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Semin Oncol. 1999 Jun;26(3):316-23.

Primary thyroid lymphoma.

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Department of Internal Medicine, Mayo Clinic, Rochester, MN 55905, USA.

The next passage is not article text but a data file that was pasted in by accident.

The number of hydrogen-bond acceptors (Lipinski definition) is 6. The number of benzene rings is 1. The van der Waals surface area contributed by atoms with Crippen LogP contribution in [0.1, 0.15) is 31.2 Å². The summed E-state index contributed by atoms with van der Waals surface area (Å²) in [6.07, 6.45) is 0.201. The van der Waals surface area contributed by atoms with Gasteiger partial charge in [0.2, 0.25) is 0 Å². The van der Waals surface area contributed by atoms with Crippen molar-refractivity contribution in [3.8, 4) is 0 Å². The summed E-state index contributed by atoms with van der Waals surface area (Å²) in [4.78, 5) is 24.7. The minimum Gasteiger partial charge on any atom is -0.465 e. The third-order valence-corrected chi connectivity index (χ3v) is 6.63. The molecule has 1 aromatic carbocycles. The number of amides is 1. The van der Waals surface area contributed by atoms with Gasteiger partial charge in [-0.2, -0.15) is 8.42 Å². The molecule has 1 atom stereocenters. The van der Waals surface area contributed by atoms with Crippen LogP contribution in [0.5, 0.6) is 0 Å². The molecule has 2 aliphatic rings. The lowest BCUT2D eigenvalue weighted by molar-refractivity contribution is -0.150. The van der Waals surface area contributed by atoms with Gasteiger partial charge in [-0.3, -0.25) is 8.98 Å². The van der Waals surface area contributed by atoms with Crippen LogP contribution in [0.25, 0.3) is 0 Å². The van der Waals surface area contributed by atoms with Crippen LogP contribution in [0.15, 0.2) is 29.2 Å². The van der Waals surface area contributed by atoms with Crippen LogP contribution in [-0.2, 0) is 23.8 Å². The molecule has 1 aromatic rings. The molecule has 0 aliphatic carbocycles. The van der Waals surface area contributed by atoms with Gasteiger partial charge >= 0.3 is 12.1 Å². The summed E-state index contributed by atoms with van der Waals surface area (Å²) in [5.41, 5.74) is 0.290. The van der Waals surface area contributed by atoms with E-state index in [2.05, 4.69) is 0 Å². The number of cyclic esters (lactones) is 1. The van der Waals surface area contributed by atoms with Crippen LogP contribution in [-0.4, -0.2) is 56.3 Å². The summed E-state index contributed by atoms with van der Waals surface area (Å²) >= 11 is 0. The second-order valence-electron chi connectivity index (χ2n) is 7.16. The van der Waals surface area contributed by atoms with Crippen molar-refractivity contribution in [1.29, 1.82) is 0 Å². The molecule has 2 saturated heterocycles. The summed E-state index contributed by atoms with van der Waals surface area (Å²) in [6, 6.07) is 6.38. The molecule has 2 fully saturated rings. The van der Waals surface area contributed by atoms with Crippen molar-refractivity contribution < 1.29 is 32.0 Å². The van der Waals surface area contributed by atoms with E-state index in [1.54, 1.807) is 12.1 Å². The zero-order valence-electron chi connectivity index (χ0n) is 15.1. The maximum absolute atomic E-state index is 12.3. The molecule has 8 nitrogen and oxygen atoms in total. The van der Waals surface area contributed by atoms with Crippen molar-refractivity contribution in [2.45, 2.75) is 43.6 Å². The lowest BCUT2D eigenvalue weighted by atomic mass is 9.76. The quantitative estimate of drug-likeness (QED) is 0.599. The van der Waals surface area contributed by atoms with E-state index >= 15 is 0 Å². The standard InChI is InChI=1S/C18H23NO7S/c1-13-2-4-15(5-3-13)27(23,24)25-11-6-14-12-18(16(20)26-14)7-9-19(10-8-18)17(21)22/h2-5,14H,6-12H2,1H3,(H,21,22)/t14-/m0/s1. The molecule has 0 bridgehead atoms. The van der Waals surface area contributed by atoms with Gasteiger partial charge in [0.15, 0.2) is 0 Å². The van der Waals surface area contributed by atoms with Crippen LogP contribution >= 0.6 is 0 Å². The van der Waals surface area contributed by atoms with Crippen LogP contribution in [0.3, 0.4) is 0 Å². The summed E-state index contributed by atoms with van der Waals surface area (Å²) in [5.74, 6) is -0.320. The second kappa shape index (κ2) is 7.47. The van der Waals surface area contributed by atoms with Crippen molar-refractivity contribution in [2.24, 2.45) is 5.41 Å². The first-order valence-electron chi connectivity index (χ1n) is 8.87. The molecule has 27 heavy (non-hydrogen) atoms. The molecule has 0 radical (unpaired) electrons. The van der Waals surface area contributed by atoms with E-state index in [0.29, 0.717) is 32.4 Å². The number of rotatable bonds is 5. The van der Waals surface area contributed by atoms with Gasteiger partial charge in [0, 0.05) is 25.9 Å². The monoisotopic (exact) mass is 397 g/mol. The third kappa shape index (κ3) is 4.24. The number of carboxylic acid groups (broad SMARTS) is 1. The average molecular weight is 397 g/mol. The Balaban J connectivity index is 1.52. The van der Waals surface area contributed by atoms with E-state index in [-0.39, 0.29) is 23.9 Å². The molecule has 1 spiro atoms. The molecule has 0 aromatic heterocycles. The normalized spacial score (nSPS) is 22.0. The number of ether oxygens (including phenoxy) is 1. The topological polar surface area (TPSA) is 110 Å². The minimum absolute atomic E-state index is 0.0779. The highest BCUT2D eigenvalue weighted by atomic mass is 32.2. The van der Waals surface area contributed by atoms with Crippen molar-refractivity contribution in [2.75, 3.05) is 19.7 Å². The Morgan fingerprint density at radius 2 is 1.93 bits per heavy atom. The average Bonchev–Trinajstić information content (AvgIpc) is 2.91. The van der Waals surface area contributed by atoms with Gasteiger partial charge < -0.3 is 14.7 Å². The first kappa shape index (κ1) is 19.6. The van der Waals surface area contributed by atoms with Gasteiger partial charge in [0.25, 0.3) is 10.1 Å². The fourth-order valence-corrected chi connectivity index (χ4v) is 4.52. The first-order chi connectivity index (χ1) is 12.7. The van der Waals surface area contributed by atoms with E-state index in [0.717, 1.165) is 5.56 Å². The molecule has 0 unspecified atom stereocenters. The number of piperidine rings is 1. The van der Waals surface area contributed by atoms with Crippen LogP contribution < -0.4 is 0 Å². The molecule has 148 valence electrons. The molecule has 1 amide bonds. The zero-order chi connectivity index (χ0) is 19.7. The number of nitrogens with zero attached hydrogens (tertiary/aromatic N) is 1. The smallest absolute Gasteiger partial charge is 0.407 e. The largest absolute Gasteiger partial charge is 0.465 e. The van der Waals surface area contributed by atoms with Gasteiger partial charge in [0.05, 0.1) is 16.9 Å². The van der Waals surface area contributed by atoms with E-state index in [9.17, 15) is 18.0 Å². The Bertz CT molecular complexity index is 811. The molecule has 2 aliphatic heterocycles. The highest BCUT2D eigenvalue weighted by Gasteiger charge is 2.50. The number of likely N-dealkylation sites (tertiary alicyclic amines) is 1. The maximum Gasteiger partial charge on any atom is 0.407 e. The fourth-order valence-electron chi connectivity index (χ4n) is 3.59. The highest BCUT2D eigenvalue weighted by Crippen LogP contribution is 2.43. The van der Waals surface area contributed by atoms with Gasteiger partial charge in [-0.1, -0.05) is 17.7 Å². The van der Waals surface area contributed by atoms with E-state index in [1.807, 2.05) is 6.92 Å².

The clinical and pathologic spectrum of lymphoproliferative disorders affecting the thyroid is diverse and must be differentiated from benign thyroiditis and carcinoma. The clinical presentations include an enlarging neck mass, but patients may also present with symptoms of dysphagia, hoarseness and choking, or a cold thyroid nodule. The histopathologic interpretation requires adequate tissue sampling and proper pathologic interpretation. The recent delineation of new pathological entities such as low-grade malignant lymphoma of mucosa-associated lymphoid tissue (MALT) type has aided in the understanding of the clinical course and management of patients with lymphoma. Advances have been made in the clinical management and treatment of these disorders. Surgical resection of the thyroid mass is not routinely part of the management strategy. The management of low-grade lymphoproliferative disorders of MALT type may include radiation therapy, oral chlorambucil, or intravenous chemotherapy (cyclophosphamide, vincristine, and prednisone). The management of diffuse large B-cell lymphoma is combined-modality therapy with radiation and cyclophosphamide, doxorubicin, vincristine, and prednisone (CHOP) chemotherapy.

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